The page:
Russian forces advance in eastern territory ahead of EU summit on Ukraine


The Luhansk regional governor said a Russian attack on Toshkivka “had some success”.


Russian forces captured territory along a frontline river in eastern Ukraine on Monday, and President Volodymyr Zelenskiy predicted that Moscow would step up its attacks ahead of a summit of European leaders expected to welcome the candidacy of Kyiv to EU membership.

Moscow’s separatist proxies claimed to have captured Toshkivka, a town on the western bank of the Siverskyi Donets river, mostly held by Ukrainians, south of Sievierodonetsk, which has become the main battleground town in recent weeks.

Ukraine acknowledged Moscow’s success in Toshkivka and said the Russians were trying to establish a foothold there to make inroads into the larger, Ukrainian-controlled pocket of the eastern Donbass region. He also confirmed a Russian claim that Metyolkin was captured in the eastern outskirts of Sievierodonetsk.

“Obviously this week we should expect an escalation of its hostile activities from Russia,” Zelensky said in a video address Sunday night. “We are preparing. We are ready.”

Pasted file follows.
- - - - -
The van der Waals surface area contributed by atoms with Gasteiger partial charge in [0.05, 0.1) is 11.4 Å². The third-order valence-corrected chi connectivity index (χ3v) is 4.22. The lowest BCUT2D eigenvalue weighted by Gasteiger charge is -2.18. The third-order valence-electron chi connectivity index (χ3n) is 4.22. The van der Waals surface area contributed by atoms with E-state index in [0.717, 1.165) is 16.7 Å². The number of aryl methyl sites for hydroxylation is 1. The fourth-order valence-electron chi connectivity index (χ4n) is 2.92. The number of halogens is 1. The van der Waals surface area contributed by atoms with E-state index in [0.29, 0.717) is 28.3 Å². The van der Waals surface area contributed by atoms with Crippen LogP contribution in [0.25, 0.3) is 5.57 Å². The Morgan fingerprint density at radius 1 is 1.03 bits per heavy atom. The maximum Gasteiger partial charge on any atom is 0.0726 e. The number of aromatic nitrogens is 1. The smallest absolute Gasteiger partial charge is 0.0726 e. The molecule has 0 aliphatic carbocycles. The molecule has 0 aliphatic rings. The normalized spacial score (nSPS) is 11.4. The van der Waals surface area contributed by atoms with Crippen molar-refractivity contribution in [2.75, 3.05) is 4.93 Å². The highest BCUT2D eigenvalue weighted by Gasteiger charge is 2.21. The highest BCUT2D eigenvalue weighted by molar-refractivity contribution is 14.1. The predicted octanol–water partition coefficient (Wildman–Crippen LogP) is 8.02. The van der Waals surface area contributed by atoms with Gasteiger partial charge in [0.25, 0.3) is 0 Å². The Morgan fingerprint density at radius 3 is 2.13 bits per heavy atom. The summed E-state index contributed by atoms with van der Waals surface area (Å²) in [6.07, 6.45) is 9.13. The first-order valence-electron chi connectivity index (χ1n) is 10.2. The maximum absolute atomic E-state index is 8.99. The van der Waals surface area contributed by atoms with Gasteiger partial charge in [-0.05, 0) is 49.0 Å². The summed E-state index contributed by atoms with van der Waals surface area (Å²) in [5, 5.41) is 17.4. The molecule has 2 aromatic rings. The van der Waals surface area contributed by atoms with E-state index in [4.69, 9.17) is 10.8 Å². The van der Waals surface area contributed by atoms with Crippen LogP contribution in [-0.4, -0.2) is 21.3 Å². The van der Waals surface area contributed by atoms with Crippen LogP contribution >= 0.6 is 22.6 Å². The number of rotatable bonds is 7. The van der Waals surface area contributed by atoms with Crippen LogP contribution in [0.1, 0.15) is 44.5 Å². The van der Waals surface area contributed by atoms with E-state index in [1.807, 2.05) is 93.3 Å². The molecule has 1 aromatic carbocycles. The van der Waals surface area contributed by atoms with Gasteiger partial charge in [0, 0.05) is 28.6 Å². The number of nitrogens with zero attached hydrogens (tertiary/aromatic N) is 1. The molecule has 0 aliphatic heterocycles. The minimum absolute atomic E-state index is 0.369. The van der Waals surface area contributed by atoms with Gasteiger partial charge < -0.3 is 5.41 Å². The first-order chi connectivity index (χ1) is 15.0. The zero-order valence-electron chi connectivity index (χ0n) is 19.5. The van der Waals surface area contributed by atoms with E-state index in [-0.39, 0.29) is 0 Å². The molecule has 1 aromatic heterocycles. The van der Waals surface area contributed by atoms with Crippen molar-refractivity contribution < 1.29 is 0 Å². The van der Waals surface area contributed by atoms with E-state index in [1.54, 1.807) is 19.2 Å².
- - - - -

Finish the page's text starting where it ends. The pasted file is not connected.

Moscow, for its part, has threatened to take unspecified steps to retaliate against EU member Lithuania for banning the transport of commodities to Kaliningrad, a Russian outpost on the Baltic Sea surrounded through the territory of the EU. The Lithuanian ban, which came into effect on Saturday, blocks shipments of coal, metals, building materials and advanced technologies to the outpost.

The Russian Foreign Ministry summoned the head of Lithuania’s diplomacy and demanded that Vilnius immediately reverse the “openly hostile” decision, otherwise Russia “reserves the right to take measures to protect its national interests”. Lithuania said it was bound to enforce the ban under EU sanctions.

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Explosions could be heard in Odessa, Ukraine’s largest Black Sea port, after air raid sirens went off, city authorities said, without giving immediate details of what had been hit.

The leader of the Russian-installed Crimea, which Russia annexed to Ukraine in 2014, said Kyiv hit drilling rigs in the Black Sea owned by a Crimean oil company.

EU leaders at a summit later this week are expected to give their blessing to Ukraine becoming an official candidate for membership, a move that will be marked as a triumph in Kyiv.

Even if it would take years for Ukraine to enter the EU, for the bloc to penetrate deep into the heart of the former Soviet Union, it would entail one of Europe’s greatest economic and social transformations. since the Cold War. Ukraine applied to join just four days after Russian President Vladimir Putin ordered his troops to cross the border in February.

Putin says the “special military operation” aims to disarm a neighbor that Russia sees as a threat and protect Russian speakers there. Kyiv believes Moscow’s real goal is to restore control of Ukraine and erase its national identity.